On Saturday, March 7 at 8 p.m. in Buckley Recital Hall, the Amherst Symphony Orchestra performed Igor Stravinsky’s “Pulcinella Suite” and “Petrushka” ballet for its Russian Masters concert series in the 2019-2020 season.
Stravinsky’s neoclassical style with “bold blocks of sound” — as composer Dave Kopplin described it in the program notes for the L.A. Philharmonic — offers a fresh and unique listening experience within a ballet storyline. Unfortunately, though immediate members of the college community were able to attend, campus-wide restrictions on large gatherings in response to concerns over COVID-19 closed the concert to members of the public.
The orchestra opened its program with “Pulcinella,” a ballet commissioned by impresario Sergei Diaghilev in 1919 which premiered in Paris the next year. In his day, Stravinsky composed in an innovative response to his contemporary 18th-century bass lines, adding original harmonies and rhythms until it became entirely his own.
While “Pulcinella” was initially criticized for “offending the classics,” “deserting modernism” and “renouncing of true Russian heritage” (according to the program notes by Phillip Huscher for the Chicago Symphony Orchestra), its premiere was actually a great success, with artistic choreography by Leonide Massine and costume and set design by Pablo Picasso.
As for the student performance — not quite. Much to the chagrin of both orchestra and audience members, the conductor stopped and restarted the performance of “Pulcinella” during the second movement, explaining to the audience that because of the original oboist’s sick absence, the piece was essentially still a work in progress. Despite this, the musicians were largely in agreement that “Pulcinella” was a great deal simpler to perform than “Petrushka,” which was written in 1911 with themes reflecting the memories of violence and unrest during the Russian Revolution of 1905.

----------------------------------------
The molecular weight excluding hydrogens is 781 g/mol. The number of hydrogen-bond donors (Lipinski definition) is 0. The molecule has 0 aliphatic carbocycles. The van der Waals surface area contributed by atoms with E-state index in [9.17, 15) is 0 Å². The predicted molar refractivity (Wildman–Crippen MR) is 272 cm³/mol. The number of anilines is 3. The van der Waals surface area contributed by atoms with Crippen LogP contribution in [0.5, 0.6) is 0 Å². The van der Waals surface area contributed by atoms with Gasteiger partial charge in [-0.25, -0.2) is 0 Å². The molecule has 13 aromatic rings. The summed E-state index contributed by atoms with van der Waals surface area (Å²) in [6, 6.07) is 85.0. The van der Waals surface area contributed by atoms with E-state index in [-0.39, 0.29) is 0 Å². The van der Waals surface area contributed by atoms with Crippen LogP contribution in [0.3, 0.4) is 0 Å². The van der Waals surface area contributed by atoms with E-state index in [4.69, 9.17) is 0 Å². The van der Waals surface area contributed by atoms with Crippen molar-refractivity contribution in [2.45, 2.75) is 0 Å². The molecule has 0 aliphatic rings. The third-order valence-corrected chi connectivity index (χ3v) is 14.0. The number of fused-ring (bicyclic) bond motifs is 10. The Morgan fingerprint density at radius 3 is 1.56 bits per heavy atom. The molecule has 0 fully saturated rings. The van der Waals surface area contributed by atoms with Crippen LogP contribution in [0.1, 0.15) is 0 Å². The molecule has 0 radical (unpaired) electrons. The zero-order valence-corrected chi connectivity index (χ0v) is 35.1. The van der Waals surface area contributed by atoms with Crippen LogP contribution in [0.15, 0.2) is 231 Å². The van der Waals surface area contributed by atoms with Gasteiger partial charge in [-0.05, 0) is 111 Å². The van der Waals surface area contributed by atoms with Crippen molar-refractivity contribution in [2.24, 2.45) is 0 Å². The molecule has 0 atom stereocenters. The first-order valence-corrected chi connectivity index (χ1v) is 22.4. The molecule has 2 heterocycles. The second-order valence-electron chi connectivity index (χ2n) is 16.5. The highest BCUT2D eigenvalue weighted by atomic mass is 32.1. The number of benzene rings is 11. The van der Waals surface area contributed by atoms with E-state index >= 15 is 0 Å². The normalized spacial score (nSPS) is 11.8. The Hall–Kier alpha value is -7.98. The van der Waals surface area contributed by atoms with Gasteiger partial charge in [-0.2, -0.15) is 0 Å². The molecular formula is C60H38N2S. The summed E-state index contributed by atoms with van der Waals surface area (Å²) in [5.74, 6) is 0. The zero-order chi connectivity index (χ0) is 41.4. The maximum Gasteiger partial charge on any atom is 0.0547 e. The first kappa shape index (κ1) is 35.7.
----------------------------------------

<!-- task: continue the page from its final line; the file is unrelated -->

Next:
“Petrushka” tells the story of a puppet whose character is iconically rude, cunning, high-pitched and annoying. His role as offensive provocateur fits perfectly with Stravinsky’s original vision of the composition, as he said in his autobiography: “I had in my mind a distinct picture of a puppet, suddenly endowed with life, exasperating the patience of the orchestra with diabolical cascades of arpeggios.”
The orchestra wholeheartedly agreed. “It’s the hardest and most hard-to-understand piece yet,” said violinist Isabelle Kim ’23, remarking that it felt completely different from the works of Stravinsky’s contemporaries. “I think it does feel sort of similar to Rimsky-Korsakov though, maybe in the … messiness of them both.”
This is a rather fitting description of Stravinsky’s works, as he had studied under Rimsky-Korsakov and borrowed many of his teacher’s stylistic choices in his own compositions. “Petrushka” features brash, noisy elements that capture the squabbling vendors’ cry, stumbling drunkards, laughing children and parade-goers in the streets during the Shrovetide Fair in St. Petersburg, Russia. The flute solo of repeated perfect-fourth intervals amidst a cacophony of sixteenth-note motifs in the very beginning of the piece especially alludes to this imagery.